A CONSULTATION, which could threaten the future of Scotland's only ­homoeopathic hospital in Glasgow, has started.

The public are being asked if NHS Lanarkshire should continue to fund homoeopathic treatment at the Centre for Integrative Care, formerly known as Glasgow ­Homoeopathic Hospital.

A review group set up by NHS Lanarkshire has recommended cutting funding for homoeopathy at the hospital, at Gartnavel, in the West End, in 2012.

It follows a decision by NHS Highland two years ago to withdraw funding for referrals.

Chief of NHS Greater Glasgow and Clyde Robert Calderwood previously warned that if other boards follow NHS Highland, he would have to look at how much the hospital costs the board.

More than 22,000 ­people have signed a ­petition calling on the board to safeguard the hospital's future.

It is one of only four in the UK funded by the NHS and treats seriously ill patients suffering problems ranging from cancer to motor neurone disease.

Conventional medicine is combined with alternative therapies, such as acupuncture.

The three most common reasons for referral from April 1, 2012, to March 31 were rheumatoid arthritis, post-viral fatigue syndrome and multiple sclerosis.

Figures show 105 patients were referred by NHS Lanarkshire to the hospital as in- patients and 17 as day cases with 148 referred to local clinics in Lanarkshire.

A patient audit showed that around 80% of patients referred to the hospital received homoeopathy.

The health board was asked to consider the future of homoeopathy funding following a report in 2010 by the House Of Commons Science and Technology Committee, which found that remedies "perform no better than placebos, and that the principles on which homoeopathy is based are, 'scientifically implausible'.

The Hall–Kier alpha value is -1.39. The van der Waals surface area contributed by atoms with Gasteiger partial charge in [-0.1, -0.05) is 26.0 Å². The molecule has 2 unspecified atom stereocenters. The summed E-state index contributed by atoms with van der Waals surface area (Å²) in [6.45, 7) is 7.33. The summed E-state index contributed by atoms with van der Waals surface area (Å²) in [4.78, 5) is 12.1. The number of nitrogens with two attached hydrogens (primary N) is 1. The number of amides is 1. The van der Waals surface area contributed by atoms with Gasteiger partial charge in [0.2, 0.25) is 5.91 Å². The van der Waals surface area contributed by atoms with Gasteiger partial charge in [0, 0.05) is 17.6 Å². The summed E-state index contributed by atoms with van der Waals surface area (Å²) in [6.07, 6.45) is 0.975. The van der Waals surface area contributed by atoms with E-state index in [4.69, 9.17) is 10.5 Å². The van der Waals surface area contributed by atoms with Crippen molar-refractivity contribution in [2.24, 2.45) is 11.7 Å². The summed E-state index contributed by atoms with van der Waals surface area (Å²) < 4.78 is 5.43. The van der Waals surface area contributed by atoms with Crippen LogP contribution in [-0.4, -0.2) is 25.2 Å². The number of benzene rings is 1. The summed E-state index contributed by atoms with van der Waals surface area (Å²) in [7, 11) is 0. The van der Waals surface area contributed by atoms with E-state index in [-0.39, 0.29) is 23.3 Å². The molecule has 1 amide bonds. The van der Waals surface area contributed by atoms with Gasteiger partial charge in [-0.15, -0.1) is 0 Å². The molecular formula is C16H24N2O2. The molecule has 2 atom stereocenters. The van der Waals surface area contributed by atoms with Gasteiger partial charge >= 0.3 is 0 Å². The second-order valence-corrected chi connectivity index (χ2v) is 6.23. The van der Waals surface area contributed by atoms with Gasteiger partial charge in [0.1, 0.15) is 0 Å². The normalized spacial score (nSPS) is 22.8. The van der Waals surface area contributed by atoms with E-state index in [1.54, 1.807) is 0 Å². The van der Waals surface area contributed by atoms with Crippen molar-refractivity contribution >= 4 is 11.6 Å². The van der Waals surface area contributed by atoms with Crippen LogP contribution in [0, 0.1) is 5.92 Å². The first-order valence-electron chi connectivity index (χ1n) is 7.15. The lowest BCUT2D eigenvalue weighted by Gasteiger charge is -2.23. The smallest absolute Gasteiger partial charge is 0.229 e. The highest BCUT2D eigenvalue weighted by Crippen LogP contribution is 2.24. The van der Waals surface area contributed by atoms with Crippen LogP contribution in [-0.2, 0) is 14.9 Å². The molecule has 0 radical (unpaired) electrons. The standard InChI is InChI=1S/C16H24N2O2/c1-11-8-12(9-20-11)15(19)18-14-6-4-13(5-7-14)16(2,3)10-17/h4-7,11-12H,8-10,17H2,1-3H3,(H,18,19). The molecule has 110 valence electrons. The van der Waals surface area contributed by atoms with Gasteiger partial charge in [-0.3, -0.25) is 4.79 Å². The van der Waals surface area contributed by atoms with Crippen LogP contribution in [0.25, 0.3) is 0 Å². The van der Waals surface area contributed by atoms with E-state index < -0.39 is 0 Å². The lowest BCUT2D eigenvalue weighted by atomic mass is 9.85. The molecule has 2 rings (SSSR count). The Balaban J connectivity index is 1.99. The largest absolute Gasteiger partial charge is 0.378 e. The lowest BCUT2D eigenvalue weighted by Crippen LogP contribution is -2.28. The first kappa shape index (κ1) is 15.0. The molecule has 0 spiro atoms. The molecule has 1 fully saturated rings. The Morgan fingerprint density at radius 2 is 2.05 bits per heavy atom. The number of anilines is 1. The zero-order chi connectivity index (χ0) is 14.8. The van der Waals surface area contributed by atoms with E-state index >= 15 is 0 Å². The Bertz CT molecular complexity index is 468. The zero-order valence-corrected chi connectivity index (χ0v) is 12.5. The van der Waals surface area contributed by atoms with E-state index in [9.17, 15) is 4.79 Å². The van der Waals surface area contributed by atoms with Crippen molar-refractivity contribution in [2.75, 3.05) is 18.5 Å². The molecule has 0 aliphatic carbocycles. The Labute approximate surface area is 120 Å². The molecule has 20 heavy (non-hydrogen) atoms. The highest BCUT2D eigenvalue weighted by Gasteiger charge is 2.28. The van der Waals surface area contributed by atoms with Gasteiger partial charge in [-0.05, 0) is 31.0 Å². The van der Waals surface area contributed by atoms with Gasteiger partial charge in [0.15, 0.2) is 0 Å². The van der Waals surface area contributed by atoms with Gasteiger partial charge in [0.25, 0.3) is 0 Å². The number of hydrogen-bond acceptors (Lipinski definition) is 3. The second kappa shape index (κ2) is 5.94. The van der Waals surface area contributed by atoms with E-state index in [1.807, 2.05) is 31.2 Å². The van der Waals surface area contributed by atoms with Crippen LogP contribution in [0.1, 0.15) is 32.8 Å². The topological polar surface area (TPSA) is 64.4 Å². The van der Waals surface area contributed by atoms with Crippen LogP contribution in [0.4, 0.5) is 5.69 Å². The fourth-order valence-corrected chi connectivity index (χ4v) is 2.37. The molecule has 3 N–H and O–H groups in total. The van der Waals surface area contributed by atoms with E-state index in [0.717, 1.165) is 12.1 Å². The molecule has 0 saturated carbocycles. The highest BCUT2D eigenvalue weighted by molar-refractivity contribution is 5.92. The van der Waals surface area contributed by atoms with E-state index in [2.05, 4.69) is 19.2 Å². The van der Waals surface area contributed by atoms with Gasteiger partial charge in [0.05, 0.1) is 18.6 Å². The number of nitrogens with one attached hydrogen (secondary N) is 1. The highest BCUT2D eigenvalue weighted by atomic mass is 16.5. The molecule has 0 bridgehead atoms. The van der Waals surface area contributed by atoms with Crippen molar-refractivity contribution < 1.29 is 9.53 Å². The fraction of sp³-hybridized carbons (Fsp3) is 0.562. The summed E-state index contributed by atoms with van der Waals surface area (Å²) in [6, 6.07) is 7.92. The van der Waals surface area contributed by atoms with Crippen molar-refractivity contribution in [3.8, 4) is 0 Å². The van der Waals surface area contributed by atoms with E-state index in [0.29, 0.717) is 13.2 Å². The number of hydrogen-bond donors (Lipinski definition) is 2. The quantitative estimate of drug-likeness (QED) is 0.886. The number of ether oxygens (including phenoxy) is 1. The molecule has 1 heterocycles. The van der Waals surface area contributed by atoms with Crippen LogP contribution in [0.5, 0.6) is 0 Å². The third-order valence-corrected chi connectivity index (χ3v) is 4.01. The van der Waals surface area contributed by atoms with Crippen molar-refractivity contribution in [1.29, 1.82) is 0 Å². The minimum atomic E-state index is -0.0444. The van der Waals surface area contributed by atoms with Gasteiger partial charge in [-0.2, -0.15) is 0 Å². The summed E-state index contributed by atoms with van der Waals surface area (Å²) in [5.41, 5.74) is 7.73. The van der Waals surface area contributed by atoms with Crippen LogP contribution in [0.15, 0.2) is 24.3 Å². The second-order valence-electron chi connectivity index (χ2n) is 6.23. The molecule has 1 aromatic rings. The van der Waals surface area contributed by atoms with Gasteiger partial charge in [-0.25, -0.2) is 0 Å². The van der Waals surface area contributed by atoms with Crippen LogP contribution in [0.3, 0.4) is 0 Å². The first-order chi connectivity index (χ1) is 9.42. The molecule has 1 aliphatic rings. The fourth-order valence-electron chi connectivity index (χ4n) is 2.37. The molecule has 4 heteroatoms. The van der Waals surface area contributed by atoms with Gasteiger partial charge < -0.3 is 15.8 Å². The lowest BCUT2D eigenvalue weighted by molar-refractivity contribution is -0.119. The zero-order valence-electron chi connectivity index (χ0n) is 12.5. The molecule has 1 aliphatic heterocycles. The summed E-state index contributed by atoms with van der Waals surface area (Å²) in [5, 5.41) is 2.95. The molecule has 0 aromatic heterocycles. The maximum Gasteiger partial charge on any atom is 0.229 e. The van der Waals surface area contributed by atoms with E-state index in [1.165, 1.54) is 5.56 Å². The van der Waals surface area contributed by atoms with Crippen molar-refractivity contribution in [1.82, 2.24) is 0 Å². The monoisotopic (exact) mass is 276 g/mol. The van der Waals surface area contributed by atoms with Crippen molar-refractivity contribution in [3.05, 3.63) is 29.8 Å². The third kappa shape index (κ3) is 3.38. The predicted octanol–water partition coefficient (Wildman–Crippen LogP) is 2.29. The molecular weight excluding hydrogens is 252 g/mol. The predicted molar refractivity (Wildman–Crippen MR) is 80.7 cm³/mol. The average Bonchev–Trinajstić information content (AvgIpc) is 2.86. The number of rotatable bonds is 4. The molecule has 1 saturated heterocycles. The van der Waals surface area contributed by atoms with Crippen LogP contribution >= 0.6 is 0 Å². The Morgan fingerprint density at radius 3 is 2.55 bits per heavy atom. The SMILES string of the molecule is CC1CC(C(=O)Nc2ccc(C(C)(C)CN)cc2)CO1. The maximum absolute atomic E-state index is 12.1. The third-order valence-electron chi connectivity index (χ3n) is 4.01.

Dr Harpreet Kohli, Director of Public Health, NHS Lanarkshire, said: "Health boards in Scotland have a responsibility to all the people they look ­after to provide the best quality, most effective healthcare they can.

"This means that sometimes choices have to be made between different interventions to decide which ones would be the safest, most clinically effective and cost-effective treatments to provide.

"It is right that NHS resources are used in the most effective way which may mean that some treatments which cannot be shown to work are discontinued in favour of those which do."

The public consultation will end on April 11.

Homoeopathy is based on the use of tiny amounts of highly ­diluted substances, which practitioners say stimulates the body to react and heal itself.

The British Medical Association previously said the NHS should stop funding such hospitals, arguing there is no evidence of their effectiveness.

Plans by NHSGGC to end inpatient services at the hospital was abandoned in 2004 after a local campaign.

To view the consultation document, visit www.nhslanarkshire.org.uk